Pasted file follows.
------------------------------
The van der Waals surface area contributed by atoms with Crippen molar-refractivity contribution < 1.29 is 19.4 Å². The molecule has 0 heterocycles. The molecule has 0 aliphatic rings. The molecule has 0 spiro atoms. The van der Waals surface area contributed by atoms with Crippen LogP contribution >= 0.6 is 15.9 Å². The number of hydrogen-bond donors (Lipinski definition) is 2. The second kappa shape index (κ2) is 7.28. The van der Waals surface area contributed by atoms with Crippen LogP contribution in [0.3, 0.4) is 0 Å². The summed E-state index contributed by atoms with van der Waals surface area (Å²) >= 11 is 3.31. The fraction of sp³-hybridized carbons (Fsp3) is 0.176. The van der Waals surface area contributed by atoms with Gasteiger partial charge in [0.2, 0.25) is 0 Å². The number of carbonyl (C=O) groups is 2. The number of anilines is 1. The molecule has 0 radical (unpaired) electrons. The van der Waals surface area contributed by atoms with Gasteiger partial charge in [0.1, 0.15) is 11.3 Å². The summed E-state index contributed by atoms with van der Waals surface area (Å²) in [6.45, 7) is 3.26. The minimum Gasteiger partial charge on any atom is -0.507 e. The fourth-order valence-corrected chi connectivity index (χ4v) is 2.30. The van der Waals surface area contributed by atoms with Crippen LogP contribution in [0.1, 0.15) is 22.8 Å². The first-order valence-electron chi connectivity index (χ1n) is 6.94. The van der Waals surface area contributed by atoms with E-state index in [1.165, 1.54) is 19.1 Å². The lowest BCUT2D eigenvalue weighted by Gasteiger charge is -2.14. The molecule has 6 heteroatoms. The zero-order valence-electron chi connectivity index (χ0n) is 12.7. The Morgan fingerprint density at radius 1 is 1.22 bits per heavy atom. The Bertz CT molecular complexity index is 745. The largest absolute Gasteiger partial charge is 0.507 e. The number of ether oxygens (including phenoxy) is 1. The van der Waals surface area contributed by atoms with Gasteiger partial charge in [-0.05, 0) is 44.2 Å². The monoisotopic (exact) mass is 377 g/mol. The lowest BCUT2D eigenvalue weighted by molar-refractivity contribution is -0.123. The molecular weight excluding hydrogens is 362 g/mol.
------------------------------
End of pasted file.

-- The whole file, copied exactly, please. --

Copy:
The van der Waals surface area contributed by atoms with Crippen molar-refractivity contribution < 1.29 is 19.4 Å². The molecule has 0 heterocycles. The molecule has 0 aliphatic rings. The molecule has 0 spiro atoms. The van der Waals surface area contributed by atoms with Crippen LogP contribution >= 0.6 is 15.9 Å². The number of hydrogen-bond donors (Lipinski definition) is 2. The second kappa shape index (κ2) is 7.28. The van der Waals surface area contributed by atoms with Crippen LogP contribution in [0.3, 0.4) is 0 Å². The summed E-state index contributed by atoms with van der Waals surface area (Å²) >= 11 is 3.31. The fraction of sp³-hybridized carbons (Fsp3) is 0.176. The van der Waals surface area contributed by atoms with Gasteiger partial charge in [0.2, 0.25) is 0 Å². The number of carbonyl (C=O) groups is 2. The number of anilines is 1. The molecule has 0 radical (unpaired) electrons. The van der Waals surface area contributed by atoms with Gasteiger partial charge in [0.1, 0.15) is 11.3 Å². The summed E-state index contributed by atoms with van der Waals surface area (Å²) in [6.45, 7) is 3.26. The minimum Gasteiger partial charge on any atom is -0.507 e. The fourth-order valence-corrected chi connectivity index (χ4v) is 2.30. The van der Waals surface area contributed by atoms with Crippen LogP contribution in [0.1, 0.15) is 22.8 Å². The first-order valence-electron chi connectivity index (χ1n) is 6.94. The van der Waals surface area contributed by atoms with E-state index in [1.165, 1.54) is 19.1 Å². The lowest BCUT2D eigenvalue weighted by Gasteiger charge is -2.14. The molecule has 6 heteroatoms. The zero-order valence-electron chi connectivity index (χ0n) is 12.7. The Morgan fingerprint density at radius 1 is 1.22 bits per heavy atom. The Bertz CT molecular complexity index is 745. The largest absolute Gasteiger partial charge is 0.507 e. The number of ether oxygens (including phenoxy) is 1. The van der Waals surface area contributed by atoms with Gasteiger partial charge in [-0.05, 0) is 44.2 Å². The monoisotopic (exact) mass is 377 g/mol. The lowest BCUT2D eigenvalue weighted by molar-refractivity contribution is -0.123. The molecular weight excluding hydrogens is 362 g/mol.